I don't buy snacks when I shop, because once those snacks get in the house, I'm in trouble!
-- Nancy Santiago, 55
Needle exchange staffer, Philadelphia
Diagnosed with HIV in 2002
Aging brings wear and tear on your heart, liver, and kidneys. HIV adds to it. But medications, diet, and lifestyle can all help fight those trends.
"I'm a mother of five, grandmother of 10, woman, best friend," says spunky Nancy Santiago, 55, of Philadelphia, who works part-time at a needle exchange that helps keep drug users free of HIV and hepatitis C. "HIV doesn't define me!"
Luckily, Santiago's never had many problems with her HIV since she was diagnosed in 2002, after having sex with a boyfriend who didn't tell her he was HIV-positive. What she does she really struggle with?
Her diabetes. "I have to do my insulin five times a day, and I have to be careful with what I eat and how much I eat, because almost everything contains some amount of sugar. I don't buy snacks when I shop, because once those snacks get in the house, I'm in trouble!" she says with a giggle, "Instead, I fantasize that I'm eating it. And I have an orange at night instead."
In some ways, Santiago's scenario is typical, because research shows that even when HIV is well managed, folks with HIV over 50 still have a higher incidence of organ-related complications, such as heart disease, liver disease, diabetes, and high blood pressure (which can damage the kidneys), than their HIV-negative peers. Organ decline appears to happen faster in folks with HIV than other middle-agers and seniors. Often, it's because of a mix of the years-long toll of HIV meds, HIV causing amped-up inflammation in the body, the presence of co-infections like hepatitis B or C, and a history of smoking, alcohol, and/or drug use.
Thankfully, as with all complications of HIV and aging, there are concrete action steps you and your doctor can take to buck this trend. Let's have a look:
Get screened regularly. If you're seeing your HIV doctor every three months or so, make sure they're doing basic screening of your organ functions. This includes testing your cholesterol levels (lipids) as a measure of heart health, blood-sugar levels, liver function tests (ALT, AST, alkaline phosphatase, PT, INR, albumin, and bilirubin) and kidney (renal) function tests (BUN, creatinine, and creatinine clearance). Ask your doctor to go over these results, and what they mean, with you.
Review all your meds. Certain meds are more likely to cause problems with your heart, liver, or kidneys than others. Read up in the POSITIVELY AWARE HIV Drug Guide, or other online resources, and talk to your doctor about the pros and cons of different meds.
Talk to your doctor about organ-protective meds. Drugs called statins (such as Lipitor) can not only bring down your cholesterol level and boost your heart health, they also have a beneficial anti-inflammatory effect. High-blood pressure medication, a daily baby aspirin, turmeric, fish oils -- they can all play a role in keeping your organs healthy. Talk to your doc about them, as well as over-the-counter supplements before starting them.
|Tips From the Pros|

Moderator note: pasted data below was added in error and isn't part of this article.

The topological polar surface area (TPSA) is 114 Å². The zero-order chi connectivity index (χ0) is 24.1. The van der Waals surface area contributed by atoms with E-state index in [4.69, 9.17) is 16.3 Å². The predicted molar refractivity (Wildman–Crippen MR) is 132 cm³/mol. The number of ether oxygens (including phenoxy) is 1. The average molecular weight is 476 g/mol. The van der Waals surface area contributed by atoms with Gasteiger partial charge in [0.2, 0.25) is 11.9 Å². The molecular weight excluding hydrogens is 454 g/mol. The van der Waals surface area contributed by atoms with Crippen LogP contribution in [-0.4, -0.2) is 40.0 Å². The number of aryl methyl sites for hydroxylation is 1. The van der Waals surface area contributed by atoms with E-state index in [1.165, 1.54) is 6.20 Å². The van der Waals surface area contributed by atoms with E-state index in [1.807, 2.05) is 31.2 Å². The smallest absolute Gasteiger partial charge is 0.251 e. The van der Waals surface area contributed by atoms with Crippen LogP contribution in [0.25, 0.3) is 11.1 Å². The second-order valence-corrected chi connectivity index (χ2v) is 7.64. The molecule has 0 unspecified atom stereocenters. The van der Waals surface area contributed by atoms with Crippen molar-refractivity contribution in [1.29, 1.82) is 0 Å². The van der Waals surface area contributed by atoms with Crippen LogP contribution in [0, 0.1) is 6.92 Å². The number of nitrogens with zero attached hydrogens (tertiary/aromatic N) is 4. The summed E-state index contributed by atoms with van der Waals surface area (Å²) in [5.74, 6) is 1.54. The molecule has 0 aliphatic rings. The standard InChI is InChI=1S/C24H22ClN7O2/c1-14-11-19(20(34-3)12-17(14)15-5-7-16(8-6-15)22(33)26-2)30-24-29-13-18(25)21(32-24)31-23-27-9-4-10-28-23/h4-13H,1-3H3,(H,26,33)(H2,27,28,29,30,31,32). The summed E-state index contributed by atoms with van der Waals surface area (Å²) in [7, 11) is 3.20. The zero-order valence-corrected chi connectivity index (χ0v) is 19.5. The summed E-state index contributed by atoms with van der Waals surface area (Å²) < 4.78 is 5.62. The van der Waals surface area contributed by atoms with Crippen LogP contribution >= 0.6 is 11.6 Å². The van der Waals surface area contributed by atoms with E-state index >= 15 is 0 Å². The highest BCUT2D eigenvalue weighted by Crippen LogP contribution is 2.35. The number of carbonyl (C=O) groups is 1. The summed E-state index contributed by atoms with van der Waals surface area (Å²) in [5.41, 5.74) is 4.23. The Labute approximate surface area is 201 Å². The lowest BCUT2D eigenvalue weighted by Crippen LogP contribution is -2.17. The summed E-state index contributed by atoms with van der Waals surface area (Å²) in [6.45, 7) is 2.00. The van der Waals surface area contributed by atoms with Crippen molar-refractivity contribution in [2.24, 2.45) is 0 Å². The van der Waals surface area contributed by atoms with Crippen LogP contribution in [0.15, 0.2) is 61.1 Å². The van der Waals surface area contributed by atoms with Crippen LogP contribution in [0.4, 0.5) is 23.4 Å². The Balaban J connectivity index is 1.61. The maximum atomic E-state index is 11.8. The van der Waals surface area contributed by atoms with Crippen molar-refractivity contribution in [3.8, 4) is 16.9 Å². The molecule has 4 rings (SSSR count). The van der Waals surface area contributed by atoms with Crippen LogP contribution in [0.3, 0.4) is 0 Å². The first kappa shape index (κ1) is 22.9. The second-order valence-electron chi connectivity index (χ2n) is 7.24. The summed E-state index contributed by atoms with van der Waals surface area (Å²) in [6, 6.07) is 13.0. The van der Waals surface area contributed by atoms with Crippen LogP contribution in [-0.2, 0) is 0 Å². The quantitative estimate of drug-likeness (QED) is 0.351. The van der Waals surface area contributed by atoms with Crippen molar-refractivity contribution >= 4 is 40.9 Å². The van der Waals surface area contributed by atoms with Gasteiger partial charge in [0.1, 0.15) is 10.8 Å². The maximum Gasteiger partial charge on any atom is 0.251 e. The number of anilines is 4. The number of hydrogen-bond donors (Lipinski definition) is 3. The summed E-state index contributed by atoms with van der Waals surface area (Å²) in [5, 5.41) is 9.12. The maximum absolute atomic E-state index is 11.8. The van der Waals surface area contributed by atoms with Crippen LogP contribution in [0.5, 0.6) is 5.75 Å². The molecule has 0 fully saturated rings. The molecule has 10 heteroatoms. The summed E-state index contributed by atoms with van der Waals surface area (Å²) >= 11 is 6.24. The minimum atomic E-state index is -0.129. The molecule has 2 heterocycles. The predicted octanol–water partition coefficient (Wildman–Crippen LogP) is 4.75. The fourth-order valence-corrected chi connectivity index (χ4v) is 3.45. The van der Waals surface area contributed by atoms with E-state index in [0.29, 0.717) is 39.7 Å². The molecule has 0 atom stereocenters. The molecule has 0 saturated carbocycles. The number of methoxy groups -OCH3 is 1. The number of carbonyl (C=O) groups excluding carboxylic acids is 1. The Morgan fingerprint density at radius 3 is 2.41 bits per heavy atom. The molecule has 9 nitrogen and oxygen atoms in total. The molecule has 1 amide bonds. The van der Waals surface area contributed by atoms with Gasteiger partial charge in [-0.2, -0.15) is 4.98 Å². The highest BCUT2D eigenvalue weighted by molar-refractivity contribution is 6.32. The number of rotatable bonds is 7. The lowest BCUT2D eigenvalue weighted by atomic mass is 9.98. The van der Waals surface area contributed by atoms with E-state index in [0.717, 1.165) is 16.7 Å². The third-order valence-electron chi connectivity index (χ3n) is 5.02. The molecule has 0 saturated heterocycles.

Nancy Santiago, 55
As for our Philly abuela, what is Santiago doing to stay healthy?
"I don't like to say I'm HIV-positive first. That's not who I am."
"I don't buy snacks when I shop, because once those snacks get in the house, I'm in trouble!" she says with a giggle, "Instead, I fantasize that I'm eating it. And I have an orange at night instead."
"I'm on my feet at my job every day, which keeps me active."
Oh, and she has one more tip for aging healthy with HIV. "Stay stress-free! I try to let most stressful things fly over my head. And I'm only 4'9", so they don't have to go very high!"
|Eating Healthy & Cheap|
Think you can't eat an anti-inflammation diet on a budget? We checked in with Lisa Zullig, who heads up nutrition at God's Love We Deliver, which delivers home-cooked meals to people with AIDS and other illnesses in New York City. Here are her tips on how to spend and use your dollars wisely at the supermarket.
Count those beans. Dried beans bought in bulk are cheaper than the canned variety -- and they're loaded with nutrients. Soak 'em and boil 'em and you can make all sorts of things with them from puréed dips to soups, chilis, and casseroles.
Buy frozen fish and vegetables. They're flash-frozen so they retain nutrients better than fresh vegetables that sit around for days. Plus you can thaw just as much as you need, thus not wasting anything. And they're economical.
Make chicken soup. Put a chicken (whole or parts), carrots, celery, and onion in a big pot with water and salt and pepper. Boil it until the chicken is done and then remove the bones. Then throw in pasta, rice, or a grain like barley if you wish. Voilà! You've got a super-healthy, delicious meal that'll last for days. Or you can freeze portions for per-meal eating.
Pan-fry salmon burgers. Salmon is so good for you. Buy it canned and crush up the bones -- they're loaded with nutrients. Then mix with diced onions and a red pepper, breadcrumbs, seasoning and an egg. Form into patties, pan-fry them, and serve them topped with salsa, with salad or a vegetable on the side. (You can do the exact same thing with turkey burger.)